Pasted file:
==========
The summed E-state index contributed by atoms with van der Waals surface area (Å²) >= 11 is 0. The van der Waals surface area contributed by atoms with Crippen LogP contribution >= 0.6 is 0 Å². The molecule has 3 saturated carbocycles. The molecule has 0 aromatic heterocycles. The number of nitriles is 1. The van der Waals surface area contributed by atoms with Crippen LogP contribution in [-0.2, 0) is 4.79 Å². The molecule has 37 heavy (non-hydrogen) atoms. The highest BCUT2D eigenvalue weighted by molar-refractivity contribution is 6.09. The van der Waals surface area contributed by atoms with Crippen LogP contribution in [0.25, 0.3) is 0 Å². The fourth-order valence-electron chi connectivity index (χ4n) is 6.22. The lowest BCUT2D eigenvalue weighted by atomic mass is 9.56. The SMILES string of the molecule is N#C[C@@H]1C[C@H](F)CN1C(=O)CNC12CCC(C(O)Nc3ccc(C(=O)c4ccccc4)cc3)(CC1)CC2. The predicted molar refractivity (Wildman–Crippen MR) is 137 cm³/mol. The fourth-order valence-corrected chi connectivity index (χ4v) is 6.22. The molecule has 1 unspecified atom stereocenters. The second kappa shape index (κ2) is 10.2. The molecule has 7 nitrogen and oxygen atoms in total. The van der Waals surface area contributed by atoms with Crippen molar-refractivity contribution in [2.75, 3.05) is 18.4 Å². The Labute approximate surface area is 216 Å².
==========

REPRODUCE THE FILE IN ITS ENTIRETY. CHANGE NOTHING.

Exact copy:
The summed E-state index contributed by atoms with van der Waals surface area (Å²) >= 11 is 0. The van der Waals surface area contributed by atoms with Crippen LogP contribution >= 0.6 is 0 Å². The molecule has 3 saturated carbocycles. The molecule has 0 aromatic heterocycles. The number of nitriles is 1. The van der Waals surface area contributed by atoms with Crippen LogP contribution in [-0.2, 0) is 4.79 Å². The molecule has 37 heavy (non-hydrogen) atoms. The highest BCUT2D eigenvalue weighted by molar-refractivity contribution is 6.09. The van der Waals surface area contributed by atoms with Crippen LogP contribution in [0.25, 0.3) is 0 Å². The fourth-order valence-electron chi connectivity index (χ4n) is 6.22. The lowest BCUT2D eigenvalue weighted by atomic mass is 9.56. The SMILES string of the molecule is N#C[C@@H]1C[C@H](F)CN1C(=O)CNC12CCC(C(O)Nc3ccc(C(=O)c4ccccc4)cc3)(CC1)CC2. The predicted molar refractivity (Wildman–Crippen MR) is 137 cm³/mol. The fourth-order valence-corrected chi connectivity index (χ4v) is 6.22. The molecule has 1 unspecified atom stereocenters. The second kappa shape index (κ2) is 10.2. The molecule has 7 nitrogen and oxygen atoms in total. The van der Waals surface area contributed by atoms with Crippen molar-refractivity contribution in [2.75, 3.05) is 18.4 Å². The Labute approximate surface area is 216 Å².